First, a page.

Approach each event with enthusiasm and think about the achievements and opportunities that could come out of it. Focus on the goals you have set yourself, then let them drive you to make the most of the situation.

A motivational quote from Steve Maraboli. Photo of the Matterhorn mountain in the Alps.

Set a goal to achieve

Setting an achievable goal before your attend the event is a great idea. It may be that you want to introduce yourself to the speakers on the day or you may want to connect with businesses you’ve been trying to work with for a while. Don’t fret about collecting as many business cards as you can and speaking to everyone; if may prove more productive in the long run to make one or two meaningful connections.

Take a Colleague or Friend with you

It’s cheating slightly, but going to a networking event with a friend or colleague should make you feel instantly less anxious knowing that a familiar face will be there. Please don’t just hang out together the whole time though! Start by pairing up and working the room together introducing one another to attendees. Take it in turns to make the introductions and strike up conversations; once you have your confidence you can go it alone. It is likely to be more fun if you have a friend to bounce off of and wave to from across the room.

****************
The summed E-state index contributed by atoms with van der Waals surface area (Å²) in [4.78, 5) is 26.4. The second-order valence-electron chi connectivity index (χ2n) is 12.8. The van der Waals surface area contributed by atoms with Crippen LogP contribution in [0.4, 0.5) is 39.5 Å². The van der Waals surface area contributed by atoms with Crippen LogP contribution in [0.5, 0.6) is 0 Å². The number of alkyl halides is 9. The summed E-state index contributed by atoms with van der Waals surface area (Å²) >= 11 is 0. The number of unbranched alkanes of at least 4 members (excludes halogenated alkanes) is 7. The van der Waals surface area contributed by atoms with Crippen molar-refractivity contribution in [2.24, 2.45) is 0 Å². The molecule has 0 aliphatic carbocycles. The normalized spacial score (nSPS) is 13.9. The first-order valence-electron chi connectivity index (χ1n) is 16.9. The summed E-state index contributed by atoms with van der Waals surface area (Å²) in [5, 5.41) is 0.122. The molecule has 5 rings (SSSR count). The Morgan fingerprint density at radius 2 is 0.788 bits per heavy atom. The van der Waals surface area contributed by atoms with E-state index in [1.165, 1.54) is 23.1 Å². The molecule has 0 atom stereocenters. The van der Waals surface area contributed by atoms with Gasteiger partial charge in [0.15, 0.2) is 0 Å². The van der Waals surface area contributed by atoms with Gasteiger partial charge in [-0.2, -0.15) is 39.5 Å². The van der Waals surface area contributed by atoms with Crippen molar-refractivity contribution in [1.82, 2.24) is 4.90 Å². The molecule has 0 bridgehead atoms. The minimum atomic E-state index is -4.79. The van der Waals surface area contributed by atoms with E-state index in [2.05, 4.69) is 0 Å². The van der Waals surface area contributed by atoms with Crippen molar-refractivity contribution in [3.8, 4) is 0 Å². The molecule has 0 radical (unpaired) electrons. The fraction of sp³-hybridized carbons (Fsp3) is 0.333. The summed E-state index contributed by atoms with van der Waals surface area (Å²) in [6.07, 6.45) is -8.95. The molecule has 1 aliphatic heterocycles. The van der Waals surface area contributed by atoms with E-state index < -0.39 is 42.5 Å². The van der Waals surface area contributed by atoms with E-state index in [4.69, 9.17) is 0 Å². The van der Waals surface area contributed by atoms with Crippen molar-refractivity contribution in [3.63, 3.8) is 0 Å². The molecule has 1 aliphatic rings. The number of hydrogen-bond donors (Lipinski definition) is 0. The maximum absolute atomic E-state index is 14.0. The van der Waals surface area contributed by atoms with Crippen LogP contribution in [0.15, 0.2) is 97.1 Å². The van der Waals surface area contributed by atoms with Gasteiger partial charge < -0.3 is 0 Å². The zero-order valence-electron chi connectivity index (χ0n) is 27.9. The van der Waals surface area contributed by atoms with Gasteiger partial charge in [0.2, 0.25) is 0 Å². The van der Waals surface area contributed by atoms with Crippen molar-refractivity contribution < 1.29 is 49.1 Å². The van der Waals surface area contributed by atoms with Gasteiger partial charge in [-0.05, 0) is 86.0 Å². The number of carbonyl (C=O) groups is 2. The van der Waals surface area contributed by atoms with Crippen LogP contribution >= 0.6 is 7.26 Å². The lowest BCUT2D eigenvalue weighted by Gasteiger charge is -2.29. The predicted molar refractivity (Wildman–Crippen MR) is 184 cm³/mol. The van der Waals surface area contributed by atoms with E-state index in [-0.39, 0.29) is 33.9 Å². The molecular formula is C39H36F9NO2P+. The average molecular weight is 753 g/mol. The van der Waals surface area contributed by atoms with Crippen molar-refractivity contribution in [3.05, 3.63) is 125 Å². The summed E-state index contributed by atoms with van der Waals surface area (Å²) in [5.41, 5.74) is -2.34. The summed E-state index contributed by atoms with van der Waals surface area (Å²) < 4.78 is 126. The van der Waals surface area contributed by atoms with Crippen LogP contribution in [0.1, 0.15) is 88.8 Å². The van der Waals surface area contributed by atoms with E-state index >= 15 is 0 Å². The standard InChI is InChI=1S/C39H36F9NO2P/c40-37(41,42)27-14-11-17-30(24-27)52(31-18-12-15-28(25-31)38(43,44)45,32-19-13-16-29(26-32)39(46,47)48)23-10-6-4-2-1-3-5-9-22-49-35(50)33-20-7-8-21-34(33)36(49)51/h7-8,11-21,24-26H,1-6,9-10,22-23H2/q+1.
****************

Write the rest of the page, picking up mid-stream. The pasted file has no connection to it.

Ask for an introduction

It’s daunting introducing yourself to strangers but a great tip is to make a beeline for the speakers at the event. Introduce yourself, tell them how much you enjoyed their presentation or speech and politely ask them if they can make any warm introductions to other attendees. Don’t just ask to be introduced to anyone! Have in mind who you want to speak to and what you want to achieve from the introduction.

Have opening lines prepared